It took me a long time to write this week’s column. I didn’t do my usual ‘type whatever came into my head’.

I mean, now that Robin Montano is making front page news saying that he wants to sue people for forwarding e-mails they did not author, I can only imagine what other interesting tortures they’ll come up with for people like me who like to think we live in a democracy.

But it’s like Papa Patos was saying the week before, it’s a question of behaviour. And not of what caused the behaviour. It’s like getting rubbed down by the Babylon because you have a bandit face or getting blanked from entry into a nightclub because you too ghetto black or too country Indian.

It’s a well-known fact that I’m not particularly fond of shoes and wouldn’t be caught dead in one of those power suit things. In other words I don’t have court clothes and so maybe I need to be a little more careful about what I say.

I hemmed and hawed a lot more than I usually do. Pacing back and forth, changing the music several times. Wondering if it were possible to write a column that didn’t cause offence to somebody powerful and mighty and capable of intimidating a poor defenceless little journalist like me.

Especially now that every time I pass the Prime Minister’s residence the security detail hails me out by name. But maybe I shouldn’t even be saying that, lest someone should possibly maybe perhaps construe that as some kind of anti-Patos-ness on my part.

It’s World Press Freedom Day today, and I guess some of us would love to boast at the fact that Trinidad and Tobago is the only English speaking Caribbean country to be in the top 20 of the World Press Freedom Index (we’re number 19). Even UK is number 24 and the USA is number 48.

I’ve been thinking about this number 19 status. How we ended up there. Do we really have press freedom or is it just that nobody takes the media seriously enough to think of anything that gets published or broadcast as a threat to their authority or their profit margins?

Maybe the media are as much of a pappyshow as all other institutions in this country, like the church or parliament. Toothless, useless. Maybe we’re all just going through the motions because we don’t know anything else or can’t do any better.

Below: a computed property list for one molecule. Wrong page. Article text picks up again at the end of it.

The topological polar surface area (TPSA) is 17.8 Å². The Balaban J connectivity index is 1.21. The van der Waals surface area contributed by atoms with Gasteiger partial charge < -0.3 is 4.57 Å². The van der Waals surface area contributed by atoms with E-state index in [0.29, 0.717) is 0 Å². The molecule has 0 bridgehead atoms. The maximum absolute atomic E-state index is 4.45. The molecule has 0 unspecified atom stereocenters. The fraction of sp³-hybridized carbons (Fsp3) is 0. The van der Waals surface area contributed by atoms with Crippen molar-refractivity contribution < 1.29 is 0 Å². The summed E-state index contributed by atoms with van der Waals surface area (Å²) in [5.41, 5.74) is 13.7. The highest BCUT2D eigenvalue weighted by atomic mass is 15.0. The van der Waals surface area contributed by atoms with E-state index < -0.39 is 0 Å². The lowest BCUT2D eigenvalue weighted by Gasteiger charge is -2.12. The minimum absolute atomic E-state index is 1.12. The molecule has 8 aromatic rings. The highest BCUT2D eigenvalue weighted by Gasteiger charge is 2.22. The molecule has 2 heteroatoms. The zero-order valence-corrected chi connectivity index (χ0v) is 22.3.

Maybe journalists are really just there to meet deadlines and fill space so that big business can make money off whatever is entertaining Trinbagonians the most that day.

Maybe this is why this is the only form of local television that most supposedly local television stations invest in. The news is information and entertainment enough. No need for police shows and comedy shows and dramas because all of these get played out every night in the news and the whole nation stops to take in the stories and watch themselves perform their best acts.

So if a dotish e-mail that reads like bad fiction could get that kind of rise out of our favourite economic hit-man of the day, I wonder what he would do if some journalist really started doing like everybody would like to happen and investigate the Udecott.

Or I wonder what would happen if someone were to really begin to investigate what the hell the EMA does, if they didn’t know that a 60-room hotel was being built right around the corner from their headquarters. I wonder when someone will really assess whether they have the capacity to manage our potential for a serious industrial disaster or even to protect the many communities in this country who are at risk as we speak.

And I wonder if I should feel ahow about wondering if even Zimbabwe could get rid of Mugabe why are we still stuck with PNM inefficiency. Oh yes, it’s that whole non-functional opposition problem.

Okay, so the truth is, the day I feel frightened to say what is on my mind is the day I die, but what really frightens me is that in the face of all that is wrong and given the studious lack of interest in the powers that be to set it right, where are the journalists who are willing to do the work to ensure that these stories get told? Where are the editors who will support them? Where are the camera people and the hackers and the bloggers doing the dirty work?

It’s the journalists who usually get the tootsy end of the stick first when democracy is under threat. Here they don’t get shot, they just get silenced with a big salaried corporate communications position. Which, for me, is an unfortunate fate far worse than death.